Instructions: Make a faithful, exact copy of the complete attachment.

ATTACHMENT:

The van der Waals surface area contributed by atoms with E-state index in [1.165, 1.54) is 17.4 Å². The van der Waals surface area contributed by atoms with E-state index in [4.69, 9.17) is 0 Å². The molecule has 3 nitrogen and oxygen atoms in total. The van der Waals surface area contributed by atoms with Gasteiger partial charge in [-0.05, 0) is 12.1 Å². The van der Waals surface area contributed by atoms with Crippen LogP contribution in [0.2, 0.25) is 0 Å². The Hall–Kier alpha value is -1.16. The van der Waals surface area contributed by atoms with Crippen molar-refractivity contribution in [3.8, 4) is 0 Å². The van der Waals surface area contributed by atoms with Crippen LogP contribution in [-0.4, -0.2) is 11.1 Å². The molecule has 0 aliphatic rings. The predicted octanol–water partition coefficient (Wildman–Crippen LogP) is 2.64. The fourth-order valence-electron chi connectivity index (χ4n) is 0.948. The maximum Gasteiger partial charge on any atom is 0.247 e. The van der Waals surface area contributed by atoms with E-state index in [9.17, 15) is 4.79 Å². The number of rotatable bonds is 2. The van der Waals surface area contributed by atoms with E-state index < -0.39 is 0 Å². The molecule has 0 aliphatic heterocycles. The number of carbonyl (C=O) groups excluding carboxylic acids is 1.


The van der Waals surface area contributed by atoms with E-state index in [1.165, 1.54) is 17.4 Å². The van der Waals surface area contributed by atoms with E-state index in [4.69, 9.17) is 0 Å². The molecule has 3 nitrogen and oxygen atoms in total. The van der Waals surface area contributed by atoms with Gasteiger partial charge in [-0.05, 0) is 12.1 Å². The van der Waals surface area contributed by atoms with Crippen LogP contribution in [0.2, 0.25) is 0 Å². The Hall–Kier alpha value is -1.16. The van der Waals surface area contributed by atoms with Crippen molar-refractivity contribution in [3.8, 4) is 0 Å². The van der Waals surface area contributed by atoms with Crippen LogP contribution in [-0.4, -0.2) is 11.1 Å². The molecule has 0 aliphatic rings. The predicted octanol–water partition coefficient (Wildman–Crippen LogP) is 2.64. The fourth-order valence-electron chi connectivity index (χ4n) is 0.948. The maximum Gasteiger partial charge on any atom is 0.247 e. The van der Waals surface area contributed by atoms with E-state index in [9.17, 15) is 4.79 Å². The number of rotatable bonds is 2. The van der Waals surface area contributed by atoms with E-state index < -0.39 is 0 Å². The molecule has 0 aliphatic heterocycles. The number of carbonyl (C=O) groups excluding carboxylic acids is 1.